Moments from the Swabian-Alemannic carnival: Here you can see the marching band of the free fools’ guild Elzach with the museum4punkt0 film team from Bad Dürrheim. © Fastnachtsmuseum Narrenschopf Bad Dürrheim

“Master Brain” for Museums – Personalized Guide without BYOD and Rental Devices

The team from Schloss Langenstein is developing a prototypical interactive museum parkour. It uses a guide (master brain) system and storytelling elements to facilitate intuitive learning. Outside of a room, visitors can acquire knowledge (cognitively) that they are able to experience, reflect upon, and verify (affectively) once inside.

Basic principles of the virtual museum guide

© Michael Fuchs

The planned guide system will play the role of virtual companion, detecting and supporting visitors on their journey through the museum. The visitors will not need to carry around devices; the information carriers are part of the exhibition.

At the parkour stations, the guide will enter into contact with visitors via interconnected permanently installed displays, speakers, sensors, augmented and mixed reality applications, projections, and light installations. The master brain will save input for the remaining parkour stations, recommend topics, or invite visitors to interact with it. As a virtual analysis tool, the master brain will use visitor behavior to generate statistics useful for developing future museum strategies.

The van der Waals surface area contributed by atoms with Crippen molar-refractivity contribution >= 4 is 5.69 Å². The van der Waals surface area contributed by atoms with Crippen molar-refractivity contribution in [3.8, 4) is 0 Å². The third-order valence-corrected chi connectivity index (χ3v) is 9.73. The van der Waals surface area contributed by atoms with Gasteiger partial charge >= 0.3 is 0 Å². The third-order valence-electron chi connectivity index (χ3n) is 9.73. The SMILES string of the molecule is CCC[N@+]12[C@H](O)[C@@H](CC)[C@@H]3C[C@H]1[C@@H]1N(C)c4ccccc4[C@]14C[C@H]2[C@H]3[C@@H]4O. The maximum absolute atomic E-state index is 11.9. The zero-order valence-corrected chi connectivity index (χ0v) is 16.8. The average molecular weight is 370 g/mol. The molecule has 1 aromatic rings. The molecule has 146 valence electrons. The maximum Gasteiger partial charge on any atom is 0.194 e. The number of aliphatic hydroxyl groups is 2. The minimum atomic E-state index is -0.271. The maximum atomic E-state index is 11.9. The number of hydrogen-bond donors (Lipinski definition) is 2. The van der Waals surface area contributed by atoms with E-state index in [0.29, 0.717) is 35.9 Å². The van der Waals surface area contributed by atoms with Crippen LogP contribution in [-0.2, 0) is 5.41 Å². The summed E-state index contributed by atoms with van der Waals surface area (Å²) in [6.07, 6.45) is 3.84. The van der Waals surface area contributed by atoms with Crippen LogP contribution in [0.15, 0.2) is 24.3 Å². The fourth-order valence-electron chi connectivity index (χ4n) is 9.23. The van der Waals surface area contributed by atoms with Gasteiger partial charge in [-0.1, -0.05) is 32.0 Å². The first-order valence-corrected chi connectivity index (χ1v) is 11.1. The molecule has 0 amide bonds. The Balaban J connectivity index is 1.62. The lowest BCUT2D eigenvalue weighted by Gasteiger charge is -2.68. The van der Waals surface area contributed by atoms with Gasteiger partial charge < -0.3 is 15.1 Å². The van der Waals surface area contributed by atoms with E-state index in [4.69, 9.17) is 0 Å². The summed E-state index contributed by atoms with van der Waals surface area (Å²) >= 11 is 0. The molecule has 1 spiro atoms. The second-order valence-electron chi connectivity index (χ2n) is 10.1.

Intangible Connections

As a means of making geographical relationships between mask customs and rituals visible on a comparative basis, an augmented reality app will show animated information on a previously white globe, providing visitors the opportunity to experience the information interactively.

Planning the mask station

Planning the mask station © Fasnachtsmuseum Schloss Langenstein

Brainstorming session

Brainstorming session with the team of Schloss Langenstein: Possible demasking scenarios © Fasnachtsmuseum Schloss Langenstein

Test station

Test station for the museum guide: Modes of initializing the guide © Michael Fuchs

project office

Project office of the team of Fasnachtsmuseum Schloss Langenstein at Radolfzell © Michael Fuchs

Insights for Small and Medium-sized Museums

In the development process at Museum Narrenschopf, we are using technologies that are capable of ease reuse and operation by a small staff. In this way, we intend to make it possible for small museums to apply approaches such as 360 degree video production for their own event- and experience-related recordings. For the virtual Fasnacht museum, we are adapting plug-ins from WordPress, a popular content management system, and making them available for reuse. We are creating a basic framework that can be adapted to the exhibition and outreach programs of other museums.